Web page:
My rule for seasoning is that everything that goes in the pot gets its own salt and pepper.  Thus, when I added the onions and garlic, I seasoned with S&P, and again when I added the tomatoes.  This usually eliminates the need to season at the table.  I also  added dried Italian seasoning, probably close to a tablespoon, and a teaspoon of fennel seeds.  By themselves the fennel seeds taste like licorice, but simmered throughout a large pot of sauce they add a more savory note.

Fresh basil will not stand up to an hour of simmering, but I had a lot of it, and it couldn't hurt.

I use dry seasoning because fresh herbs will not stand up to an hour or more of simmering.  That said, I have a huge basil plant and figured a handful of that couldn’t hurt!  For real basil flavor, however, I will also add a handful at the time of serving.

Since this was a meatless sauce I had a bit more license to add additional items.  I added capers because they are a favorite of my wife’s.  The bright sour note gets a little lost in the tomato sauce, but not entirely.  I also added coarsely chopped Greek olives, and several cloves of roasted garlic.  (I cheated on this and purchased the olives already pitted and the garlic already roasted at the supermarket olive bar.)

A quick trip to the supermarket olive bar yielded lots of goodies to simmer in a meatless tomato sauce.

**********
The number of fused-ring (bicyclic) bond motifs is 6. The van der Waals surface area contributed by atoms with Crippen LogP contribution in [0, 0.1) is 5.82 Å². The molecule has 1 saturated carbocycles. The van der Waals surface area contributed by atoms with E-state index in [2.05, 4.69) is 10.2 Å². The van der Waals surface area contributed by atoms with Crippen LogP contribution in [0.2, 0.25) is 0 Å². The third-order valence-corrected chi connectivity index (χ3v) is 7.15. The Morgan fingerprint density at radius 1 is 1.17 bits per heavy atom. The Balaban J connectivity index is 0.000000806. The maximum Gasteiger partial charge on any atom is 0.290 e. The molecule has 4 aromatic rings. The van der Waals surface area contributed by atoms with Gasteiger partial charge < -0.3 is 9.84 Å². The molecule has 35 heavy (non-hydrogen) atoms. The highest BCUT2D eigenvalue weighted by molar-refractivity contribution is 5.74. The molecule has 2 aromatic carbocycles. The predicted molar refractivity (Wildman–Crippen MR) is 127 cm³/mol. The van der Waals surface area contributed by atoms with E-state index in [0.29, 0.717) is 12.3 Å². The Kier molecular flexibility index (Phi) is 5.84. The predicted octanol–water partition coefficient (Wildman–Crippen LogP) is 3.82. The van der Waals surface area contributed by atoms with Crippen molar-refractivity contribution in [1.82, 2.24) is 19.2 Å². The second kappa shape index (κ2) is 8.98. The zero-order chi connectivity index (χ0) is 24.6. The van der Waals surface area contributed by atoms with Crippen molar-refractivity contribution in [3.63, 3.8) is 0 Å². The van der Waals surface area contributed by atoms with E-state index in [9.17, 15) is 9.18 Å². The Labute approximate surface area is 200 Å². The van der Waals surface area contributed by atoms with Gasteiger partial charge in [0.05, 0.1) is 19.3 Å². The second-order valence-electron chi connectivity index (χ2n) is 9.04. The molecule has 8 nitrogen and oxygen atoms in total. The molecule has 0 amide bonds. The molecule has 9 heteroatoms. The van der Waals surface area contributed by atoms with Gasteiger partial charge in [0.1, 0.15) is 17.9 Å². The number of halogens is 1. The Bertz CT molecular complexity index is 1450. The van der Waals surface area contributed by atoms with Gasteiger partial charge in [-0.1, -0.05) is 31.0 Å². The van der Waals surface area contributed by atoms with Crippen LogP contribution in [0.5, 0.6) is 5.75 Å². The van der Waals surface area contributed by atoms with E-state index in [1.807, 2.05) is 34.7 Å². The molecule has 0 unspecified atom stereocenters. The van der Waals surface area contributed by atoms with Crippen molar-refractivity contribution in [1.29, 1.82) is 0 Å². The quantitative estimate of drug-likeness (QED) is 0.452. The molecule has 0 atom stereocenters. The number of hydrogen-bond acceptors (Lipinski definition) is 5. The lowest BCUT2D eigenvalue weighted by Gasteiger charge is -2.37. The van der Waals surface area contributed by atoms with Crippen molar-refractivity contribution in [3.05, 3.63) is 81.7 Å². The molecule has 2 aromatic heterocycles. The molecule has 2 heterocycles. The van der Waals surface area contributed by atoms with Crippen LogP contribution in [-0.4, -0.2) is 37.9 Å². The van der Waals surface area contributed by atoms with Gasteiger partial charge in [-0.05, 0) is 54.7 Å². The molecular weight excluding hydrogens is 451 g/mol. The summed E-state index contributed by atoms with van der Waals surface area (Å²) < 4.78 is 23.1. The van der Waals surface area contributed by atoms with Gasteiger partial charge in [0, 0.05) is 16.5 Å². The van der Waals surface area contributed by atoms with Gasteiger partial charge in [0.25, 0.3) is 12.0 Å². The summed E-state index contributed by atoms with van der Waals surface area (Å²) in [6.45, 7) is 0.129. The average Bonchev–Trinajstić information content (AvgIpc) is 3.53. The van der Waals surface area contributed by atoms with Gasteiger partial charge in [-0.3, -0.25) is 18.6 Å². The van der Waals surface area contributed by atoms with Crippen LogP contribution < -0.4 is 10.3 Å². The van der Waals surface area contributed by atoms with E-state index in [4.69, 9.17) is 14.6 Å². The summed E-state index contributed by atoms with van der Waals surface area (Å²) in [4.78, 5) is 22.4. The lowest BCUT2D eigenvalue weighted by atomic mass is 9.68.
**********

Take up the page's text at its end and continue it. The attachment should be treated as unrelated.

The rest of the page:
As this mixture sautéed and the flavors mixed, I opened 4 large cans of crushed tomatoes.  This time of year it does not make sense to me to purchase out-of-season fresh tomatoes.  You can find good quality canned tomatoes in several different forms.

My preference is for crushed.  The puree tomatoes have to much of a whipped quality for me.  In certain instances this would give a desired consistency, but for tonight’s meal I want a chunky almost stew-like consistency.

One helpful hint by the way, if your sauce is too watery (as often happens with fresh tomatoes), tomato paste will help thicken it.

This time of year canned tomatoes make the most sense. For this sauce, "crushed" yielded the right consistency.

In this case the sauce was thickened by my favorite ingredient, time.  The sauce would simmer for about 90 minutes.  Every now and then I would stir it so that the bottom would not scorch, and so that all the liquid would not cook off.  The result was a thick, deeply flavored chunky sauce.  It will be served with–what else–Rigatoni!

Happy Mother’s Day Alice!

π

The Sobremesa

It was Friday night and Spring Break had begun!  My son was home from work, my daughter had a week off and two friends over–the type of friends who are part of our family.  My wife’s side-kick was over, and everyone was hungry.  How would I pull parsnips, onions, and greens into a meal?  OK, I also had a pork tenderloin!

During the early Spring, locally grown veggies are kind of lean.  The real growing season has not quite begun and those root vegetables that wintered over are beginning to run out.

Colorful Spring Carrots